TORONTO - Ontario is laying the groundwork for what it promises will be a major reform of the province's pension system aimed at creating a system that will be better able to withstand economic turmoil.

"These amendments today we believe will give pensioners better coverage, better protection, a better regulatory environment," said Finance Minister Dwight Duncan.

In the first part of a two-stage process, the government announced it will clarify benefits for people who are affected by layoffs, eliminate partial pension windups after 2011, and make it easier for plans to restructure when companies do.

The legislation, introduced Wednesday, also extends benefits that allow laid-off workers to qualify for early retirement to make it available to more people. It will also enhance regulatory oversight and make it easier for plan members and pensioners to access information.

Duncan said Wednesday's technical changes were the smaller of the two stages, with more controversial ones coming in 2010. It's the first major change in 20 years.

"We wanted to get the easier things done and out of the way and then focus on the more contentious issues," said Duncan.

"There is still disagreement between employers and employees on some aspects of it but I think overall we've got a good balance, that's what we hoped to achieve."

Much of the plan is based on recommendations made by Harry Arthurs, former president of York University in Toronto, who last year suggested the province enhance its pension guarantee fund and appoint a full-time pension advocate, among several other things.

These first changes won't deal with the province's pension benefits guarantee fund, which provides Ontario pensioners with up to $1,000 a month in the event a plan fails to provide its full benefit, or any at all.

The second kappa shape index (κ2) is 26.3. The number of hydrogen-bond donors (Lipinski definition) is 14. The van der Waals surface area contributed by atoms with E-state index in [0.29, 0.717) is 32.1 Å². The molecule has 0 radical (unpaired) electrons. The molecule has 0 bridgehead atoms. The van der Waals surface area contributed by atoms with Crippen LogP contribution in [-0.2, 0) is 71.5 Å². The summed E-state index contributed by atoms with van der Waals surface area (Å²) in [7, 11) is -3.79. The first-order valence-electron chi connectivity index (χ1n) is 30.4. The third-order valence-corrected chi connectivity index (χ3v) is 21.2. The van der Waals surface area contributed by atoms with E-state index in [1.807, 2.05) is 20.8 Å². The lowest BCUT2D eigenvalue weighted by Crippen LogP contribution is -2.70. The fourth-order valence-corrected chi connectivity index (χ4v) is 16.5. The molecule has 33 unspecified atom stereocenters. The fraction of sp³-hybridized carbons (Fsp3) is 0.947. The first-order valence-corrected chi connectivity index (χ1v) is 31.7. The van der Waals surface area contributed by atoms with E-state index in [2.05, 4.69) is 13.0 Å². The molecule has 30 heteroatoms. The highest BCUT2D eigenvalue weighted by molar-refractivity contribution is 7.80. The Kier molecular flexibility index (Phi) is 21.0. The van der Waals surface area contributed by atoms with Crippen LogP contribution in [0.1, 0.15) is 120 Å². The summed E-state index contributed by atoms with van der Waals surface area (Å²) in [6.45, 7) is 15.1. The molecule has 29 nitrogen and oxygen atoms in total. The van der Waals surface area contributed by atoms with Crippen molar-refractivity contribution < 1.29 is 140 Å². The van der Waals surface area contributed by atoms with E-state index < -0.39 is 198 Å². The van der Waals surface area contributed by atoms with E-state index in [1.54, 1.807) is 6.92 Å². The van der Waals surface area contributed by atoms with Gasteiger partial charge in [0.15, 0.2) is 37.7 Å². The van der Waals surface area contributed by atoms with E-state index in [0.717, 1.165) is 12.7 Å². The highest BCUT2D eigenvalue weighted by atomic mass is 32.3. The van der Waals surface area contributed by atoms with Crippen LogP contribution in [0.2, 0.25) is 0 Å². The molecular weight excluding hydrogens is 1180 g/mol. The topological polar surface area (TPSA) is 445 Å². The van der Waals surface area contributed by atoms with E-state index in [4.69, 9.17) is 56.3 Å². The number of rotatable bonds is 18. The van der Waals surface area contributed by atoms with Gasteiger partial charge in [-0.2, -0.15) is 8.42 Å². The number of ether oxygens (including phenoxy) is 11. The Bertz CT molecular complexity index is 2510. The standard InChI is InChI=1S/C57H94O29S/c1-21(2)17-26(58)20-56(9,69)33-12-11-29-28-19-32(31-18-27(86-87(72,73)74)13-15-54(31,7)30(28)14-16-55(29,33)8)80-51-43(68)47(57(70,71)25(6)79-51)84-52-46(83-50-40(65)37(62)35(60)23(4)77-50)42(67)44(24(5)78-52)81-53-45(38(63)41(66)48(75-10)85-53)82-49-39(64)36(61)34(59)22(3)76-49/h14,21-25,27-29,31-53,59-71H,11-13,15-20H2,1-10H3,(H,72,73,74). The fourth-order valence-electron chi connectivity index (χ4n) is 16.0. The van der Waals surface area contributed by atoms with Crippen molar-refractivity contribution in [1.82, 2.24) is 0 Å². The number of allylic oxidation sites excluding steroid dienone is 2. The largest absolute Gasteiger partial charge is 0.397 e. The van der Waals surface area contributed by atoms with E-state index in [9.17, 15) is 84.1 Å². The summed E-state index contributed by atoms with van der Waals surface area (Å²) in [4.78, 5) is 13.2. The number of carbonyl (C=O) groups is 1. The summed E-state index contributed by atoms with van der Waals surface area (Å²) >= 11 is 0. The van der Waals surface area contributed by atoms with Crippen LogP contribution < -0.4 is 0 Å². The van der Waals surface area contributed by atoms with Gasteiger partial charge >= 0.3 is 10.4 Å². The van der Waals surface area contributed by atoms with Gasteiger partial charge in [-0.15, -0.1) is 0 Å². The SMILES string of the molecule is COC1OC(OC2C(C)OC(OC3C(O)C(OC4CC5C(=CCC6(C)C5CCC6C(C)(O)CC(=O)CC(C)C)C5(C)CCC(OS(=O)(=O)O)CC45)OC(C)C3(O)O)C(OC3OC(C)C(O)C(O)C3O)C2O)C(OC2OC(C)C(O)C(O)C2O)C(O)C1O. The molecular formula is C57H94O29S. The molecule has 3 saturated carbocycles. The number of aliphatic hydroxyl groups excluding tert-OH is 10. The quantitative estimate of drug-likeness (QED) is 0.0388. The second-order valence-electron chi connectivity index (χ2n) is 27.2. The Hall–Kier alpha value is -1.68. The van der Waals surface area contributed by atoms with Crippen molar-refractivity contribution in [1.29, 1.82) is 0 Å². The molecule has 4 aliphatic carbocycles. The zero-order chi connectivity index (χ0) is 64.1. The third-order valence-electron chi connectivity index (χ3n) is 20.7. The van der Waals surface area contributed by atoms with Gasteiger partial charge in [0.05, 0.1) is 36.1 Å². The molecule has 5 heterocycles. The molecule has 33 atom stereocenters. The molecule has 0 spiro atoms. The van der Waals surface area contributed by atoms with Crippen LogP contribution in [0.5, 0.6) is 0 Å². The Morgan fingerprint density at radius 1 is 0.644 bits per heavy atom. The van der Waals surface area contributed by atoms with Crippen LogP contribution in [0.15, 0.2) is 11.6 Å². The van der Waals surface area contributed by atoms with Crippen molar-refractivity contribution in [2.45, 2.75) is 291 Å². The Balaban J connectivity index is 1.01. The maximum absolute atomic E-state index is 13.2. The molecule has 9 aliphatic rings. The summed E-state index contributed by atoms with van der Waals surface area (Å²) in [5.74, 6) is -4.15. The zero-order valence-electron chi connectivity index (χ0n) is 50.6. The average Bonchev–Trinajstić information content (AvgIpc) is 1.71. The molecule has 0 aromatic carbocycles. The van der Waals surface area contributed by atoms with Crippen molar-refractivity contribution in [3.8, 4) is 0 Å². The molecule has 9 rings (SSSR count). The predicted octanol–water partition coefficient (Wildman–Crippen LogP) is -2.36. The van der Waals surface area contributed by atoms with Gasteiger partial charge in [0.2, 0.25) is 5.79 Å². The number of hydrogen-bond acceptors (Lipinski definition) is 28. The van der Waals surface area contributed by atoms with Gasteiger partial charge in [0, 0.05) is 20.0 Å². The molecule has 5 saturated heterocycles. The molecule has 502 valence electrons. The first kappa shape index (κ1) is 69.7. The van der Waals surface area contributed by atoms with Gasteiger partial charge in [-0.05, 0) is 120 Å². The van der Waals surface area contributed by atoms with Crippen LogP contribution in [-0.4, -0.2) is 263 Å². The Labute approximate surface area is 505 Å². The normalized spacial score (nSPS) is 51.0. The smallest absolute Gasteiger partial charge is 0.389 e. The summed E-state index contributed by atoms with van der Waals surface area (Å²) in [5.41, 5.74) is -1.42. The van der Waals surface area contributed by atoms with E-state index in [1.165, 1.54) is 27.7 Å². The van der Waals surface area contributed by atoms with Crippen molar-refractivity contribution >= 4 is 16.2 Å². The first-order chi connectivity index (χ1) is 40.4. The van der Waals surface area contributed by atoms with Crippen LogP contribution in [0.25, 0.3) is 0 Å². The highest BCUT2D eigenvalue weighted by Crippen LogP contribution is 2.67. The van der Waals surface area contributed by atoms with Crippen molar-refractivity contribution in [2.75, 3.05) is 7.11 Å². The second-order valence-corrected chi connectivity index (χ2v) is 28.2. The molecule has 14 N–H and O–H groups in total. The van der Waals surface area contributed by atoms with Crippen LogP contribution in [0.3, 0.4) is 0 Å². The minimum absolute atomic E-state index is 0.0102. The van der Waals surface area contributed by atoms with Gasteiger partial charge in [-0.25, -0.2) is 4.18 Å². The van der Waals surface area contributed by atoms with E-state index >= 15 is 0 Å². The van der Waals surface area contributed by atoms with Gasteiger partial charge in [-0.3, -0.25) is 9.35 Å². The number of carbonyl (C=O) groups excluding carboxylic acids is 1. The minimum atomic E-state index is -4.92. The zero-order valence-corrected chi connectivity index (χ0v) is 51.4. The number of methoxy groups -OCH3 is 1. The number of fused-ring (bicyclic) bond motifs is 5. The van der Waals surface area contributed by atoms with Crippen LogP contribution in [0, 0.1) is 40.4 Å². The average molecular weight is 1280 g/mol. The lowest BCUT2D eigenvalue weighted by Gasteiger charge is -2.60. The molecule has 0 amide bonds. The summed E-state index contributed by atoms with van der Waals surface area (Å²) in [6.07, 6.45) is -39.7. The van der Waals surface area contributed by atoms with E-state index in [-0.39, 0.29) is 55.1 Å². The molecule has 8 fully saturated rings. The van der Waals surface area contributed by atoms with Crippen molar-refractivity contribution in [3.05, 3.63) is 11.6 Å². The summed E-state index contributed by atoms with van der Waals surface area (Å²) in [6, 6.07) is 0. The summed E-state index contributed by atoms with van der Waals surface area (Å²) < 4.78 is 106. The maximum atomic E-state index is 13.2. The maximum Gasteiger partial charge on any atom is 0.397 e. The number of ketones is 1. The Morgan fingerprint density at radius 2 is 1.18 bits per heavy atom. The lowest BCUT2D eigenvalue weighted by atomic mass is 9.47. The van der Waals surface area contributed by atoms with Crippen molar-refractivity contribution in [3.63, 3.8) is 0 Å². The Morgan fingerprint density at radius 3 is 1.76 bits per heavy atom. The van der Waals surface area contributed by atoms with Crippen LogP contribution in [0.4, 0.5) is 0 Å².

Ontario is the only province that has a pension benefits guarantee fund, which is funded by corporate contributions. The government has no legal obligation to top it up, but Ontario has admitted that with only about $100 million in funds, the pension guarantee fund is dramatically under-funded.

Duncan said the second part of the bill may address some of the issues with the fund, which is also the subject of a separate actuarial study.

NDP critic Paul Miller said he was disappointed with the government's failure to address the pension benefits guarantee fund, and asked for more action to expand pension coverage.

"With only 35 per cent of Ontarians covered by an occupational pension plan, there's a clear need for expanded pension coverage for all working Ontarians," Miller said.

"We in the Ontario NDP do not believe that the (federal) government is going to move to expand coverage and therefore we believe there's an important role to be played at the provincial level."

Progressive Conservative critic Norm Miller said the government should have acted sooner, noting it's been almost a year since it received the Arthurs report.

Public and private pension plans across the country have taken a massive hit from the combination of the financial crisis and historically low interest rates, at the same time that the recession has pushed many companies into bankruptcy -- with some pensioners left in the lurch.

Both Duncan and Premier Dalton McGuinty have said that one of the issues the province must deal with is the fact that the majority of people in Ontario don't have a pension plan.

McGuinty has long called for a national summit on pension reform, since British Columbia, Alberta, Saskatchewan and Nova Scotia are also talking about some kind of pension changes to make sure people can afford to maintain a quality lifestyle when they retire.

The federal government hasn't agreed to such a meeting, but it announced some pension changes in October.

Most of those measures, however, only affect the plans that are under federal jurisdiction, such as airlines, telecommunications firms and railways.

There are more than 7,500 pension plans registered in Ontario with about two million members.